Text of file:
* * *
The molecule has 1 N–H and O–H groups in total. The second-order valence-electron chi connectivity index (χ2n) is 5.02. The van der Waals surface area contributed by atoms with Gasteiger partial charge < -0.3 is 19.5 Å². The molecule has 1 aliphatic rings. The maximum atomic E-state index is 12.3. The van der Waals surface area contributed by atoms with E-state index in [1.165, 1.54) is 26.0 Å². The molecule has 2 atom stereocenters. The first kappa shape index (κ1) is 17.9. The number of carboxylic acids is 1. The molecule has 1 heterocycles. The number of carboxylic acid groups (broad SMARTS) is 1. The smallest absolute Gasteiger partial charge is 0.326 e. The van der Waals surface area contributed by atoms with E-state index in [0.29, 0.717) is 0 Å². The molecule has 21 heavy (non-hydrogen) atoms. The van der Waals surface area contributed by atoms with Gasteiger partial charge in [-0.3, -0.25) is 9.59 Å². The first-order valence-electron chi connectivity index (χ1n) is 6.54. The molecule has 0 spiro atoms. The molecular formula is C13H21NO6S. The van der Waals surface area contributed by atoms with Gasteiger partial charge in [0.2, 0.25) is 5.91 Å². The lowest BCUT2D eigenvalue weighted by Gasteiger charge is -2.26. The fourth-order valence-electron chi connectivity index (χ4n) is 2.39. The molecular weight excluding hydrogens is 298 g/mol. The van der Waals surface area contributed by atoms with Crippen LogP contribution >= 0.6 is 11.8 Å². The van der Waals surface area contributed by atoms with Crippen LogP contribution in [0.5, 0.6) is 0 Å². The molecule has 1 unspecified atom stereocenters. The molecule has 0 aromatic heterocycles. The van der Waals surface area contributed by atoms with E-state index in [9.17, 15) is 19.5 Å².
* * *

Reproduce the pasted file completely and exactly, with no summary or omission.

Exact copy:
The molecule has 1 N–H and O–H groups in total. The second-order valence-electron chi connectivity index (χ2n) is 5.02. The van der Waals surface area contributed by atoms with Gasteiger partial charge < -0.3 is 19.5 Å². The molecule has 1 aliphatic rings. The maximum atomic E-state index is 12.3. The van der Waals surface area contributed by atoms with E-state index in [1.165, 1.54) is 26.0 Å². The molecule has 2 atom stereocenters. The first kappa shape index (κ1) is 17.9. The number of carboxylic acids is 1. The molecule has 1 heterocycles. The number of carboxylic acid groups (broad SMARTS) is 1. The smallest absolute Gasteiger partial charge is 0.326 e. The van der Waals surface area contributed by atoms with E-state index in [0.29, 0.717) is 0 Å². The molecule has 21 heavy (non-hydrogen) atoms. The van der Waals surface area contributed by atoms with Gasteiger partial charge in [-0.3, -0.25) is 9.59 Å². The first-order valence-electron chi connectivity index (χ1n) is 6.54. The molecule has 0 spiro atoms. The molecular formula is C13H21NO6S. The van der Waals surface area contributed by atoms with Gasteiger partial charge in [0.2, 0.25) is 5.91 Å². The lowest BCUT2D eigenvalue weighted by Gasteiger charge is -2.26. The fourth-order valence-electron chi connectivity index (χ4n) is 2.39. The molecular weight excluding hydrogens is 298 g/mol. The van der Waals surface area contributed by atoms with Crippen LogP contribution >= 0.6 is 11.8 Å². The van der Waals surface area contributed by atoms with Crippen LogP contribution in [0.5, 0.6) is 0 Å². The molecule has 1 unspecified atom stereocenters. The molecule has 0 aromatic heterocycles. The van der Waals surface area contributed by atoms with E-state index in [9.17, 15) is 19.5 Å².